When the video wrapped up, fog poured over the stage and the band came out. A long swell of resonant guitar set a trippy mood before the drums kicked in and started a dark grinding beat. The set was full of retro sounding, heady rock jams. Coming from somewhere between My Morning Jacket and Flaming Lips on the compass, Portugal. The Man also evoked in some of Blue Öyster Cult's threatening darkness. The busy, snaking bass lines covered with meandering guitar distortion carried the evening.

John Gourley's falsetto vocals occasionally drifted towards Robert Plant, but usually reminded me more of John Lennon's work with the Plastic Ono Band, especially on the more Beatlesque grooves. His voice serves as an anchor as the songs swirl some soul, blues, funk, and even ska into their psycho-classic rock foundation.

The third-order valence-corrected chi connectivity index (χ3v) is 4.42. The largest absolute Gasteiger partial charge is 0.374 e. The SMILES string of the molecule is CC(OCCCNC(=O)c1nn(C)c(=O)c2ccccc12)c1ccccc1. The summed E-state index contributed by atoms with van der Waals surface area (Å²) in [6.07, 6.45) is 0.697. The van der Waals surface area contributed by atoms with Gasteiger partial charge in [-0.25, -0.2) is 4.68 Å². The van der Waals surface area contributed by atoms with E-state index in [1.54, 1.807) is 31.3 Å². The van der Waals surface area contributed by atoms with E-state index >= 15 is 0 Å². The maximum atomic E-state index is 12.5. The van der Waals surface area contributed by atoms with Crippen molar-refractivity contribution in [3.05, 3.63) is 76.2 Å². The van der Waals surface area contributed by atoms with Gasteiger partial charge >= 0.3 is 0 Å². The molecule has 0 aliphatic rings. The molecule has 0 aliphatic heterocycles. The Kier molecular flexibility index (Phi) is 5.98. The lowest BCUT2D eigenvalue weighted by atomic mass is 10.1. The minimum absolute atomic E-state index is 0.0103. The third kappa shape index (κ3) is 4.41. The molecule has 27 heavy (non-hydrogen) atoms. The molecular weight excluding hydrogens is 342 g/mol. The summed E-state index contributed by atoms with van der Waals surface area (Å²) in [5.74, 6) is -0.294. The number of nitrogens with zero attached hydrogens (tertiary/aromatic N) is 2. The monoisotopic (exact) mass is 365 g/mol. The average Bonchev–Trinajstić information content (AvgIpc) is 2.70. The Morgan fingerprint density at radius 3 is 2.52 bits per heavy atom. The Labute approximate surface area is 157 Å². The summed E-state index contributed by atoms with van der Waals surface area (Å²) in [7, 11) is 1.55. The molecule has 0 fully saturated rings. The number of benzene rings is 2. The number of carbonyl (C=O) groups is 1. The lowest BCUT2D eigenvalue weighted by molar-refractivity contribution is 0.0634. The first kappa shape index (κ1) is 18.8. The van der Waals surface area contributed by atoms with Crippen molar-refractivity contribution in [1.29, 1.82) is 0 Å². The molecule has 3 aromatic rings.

The lighting was a vital factor in the show -- they never used the overhead spots for the entire set. There was floor lighting, a nice set of lasers in various colors, and strobes, so the band stayed mostly in the shadows. The light show effects added an acid test touch and kept the focus more on the music than the band. Gourley was pretty much the only visible player for much of the time. The lighting was cool, but made photography difficult.

More photos on my Flickr.

Wednesday, May 11, 2011

CD review - Garfunkel and Oates, All Over Your Face (2011)

Since you're reading this on the interwebs, you should already be familiar with the musical comedy duo of Garfunkel and Oates (Riki Lindhome and Kate Micucci). You don't need me to tell you how funny they are; you've already seen their self-produced videos.